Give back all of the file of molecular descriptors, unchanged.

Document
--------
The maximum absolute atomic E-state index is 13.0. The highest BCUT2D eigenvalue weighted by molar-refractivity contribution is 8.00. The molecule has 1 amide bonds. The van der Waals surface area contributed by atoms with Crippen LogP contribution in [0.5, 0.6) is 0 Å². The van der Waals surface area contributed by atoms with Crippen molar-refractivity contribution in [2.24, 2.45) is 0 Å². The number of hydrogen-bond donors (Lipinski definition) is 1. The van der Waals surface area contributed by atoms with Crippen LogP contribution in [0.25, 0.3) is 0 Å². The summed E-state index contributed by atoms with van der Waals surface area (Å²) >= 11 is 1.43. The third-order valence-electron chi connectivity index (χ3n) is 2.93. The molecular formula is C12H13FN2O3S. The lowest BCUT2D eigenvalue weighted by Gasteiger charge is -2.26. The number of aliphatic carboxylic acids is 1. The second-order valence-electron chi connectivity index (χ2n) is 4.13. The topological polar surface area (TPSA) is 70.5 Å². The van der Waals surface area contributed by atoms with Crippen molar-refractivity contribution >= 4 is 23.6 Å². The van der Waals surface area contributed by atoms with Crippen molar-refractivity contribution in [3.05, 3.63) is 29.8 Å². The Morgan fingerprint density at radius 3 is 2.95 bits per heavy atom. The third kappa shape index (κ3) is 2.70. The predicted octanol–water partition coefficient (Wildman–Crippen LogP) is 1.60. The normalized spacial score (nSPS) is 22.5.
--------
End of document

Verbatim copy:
The maximum absolute atomic E-state index is 13.0. The highest BCUT2D eigenvalue weighted by molar-refractivity contribution is 8.00. The molecule has 1 amide bonds. The van der Waals surface area contributed by atoms with Crippen LogP contribution in [0.5, 0.6) is 0 Å². The van der Waals surface area contributed by atoms with Crippen molar-refractivity contribution in [2.24, 2.45) is 0 Å². The number of hydrogen-bond donors (Lipinski definition) is 1. The van der Waals surface area contributed by atoms with Crippen LogP contribution in [0.25, 0.3) is 0 Å². The summed E-state index contributed by atoms with van der Waals surface area (Å²) >= 11 is 1.43. The third-order valence-electron chi connectivity index (χ3n) is 2.93. The molecular formula is C12H13FN2O3S. The lowest BCUT2D eigenvalue weighted by Gasteiger charge is -2.26. The number of aliphatic carboxylic acids is 1. The second-order valence-electron chi connectivity index (χ2n) is 4.13. The topological polar surface area (TPSA) is 70.5 Å². The van der Waals surface area contributed by atoms with Crippen molar-refractivity contribution >= 4 is 23.6 Å². The van der Waals surface area contributed by atoms with Crippen molar-refractivity contribution in [3.05, 3.63) is 29.8 Å². The Morgan fingerprint density at radius 3 is 2.95 bits per heavy atom. The third kappa shape index (κ3) is 2.70. The predicted octanol–water partition coefficient (Wildman–Crippen LogP) is 1.60. The normalized spacial score (nSPS) is 22.5.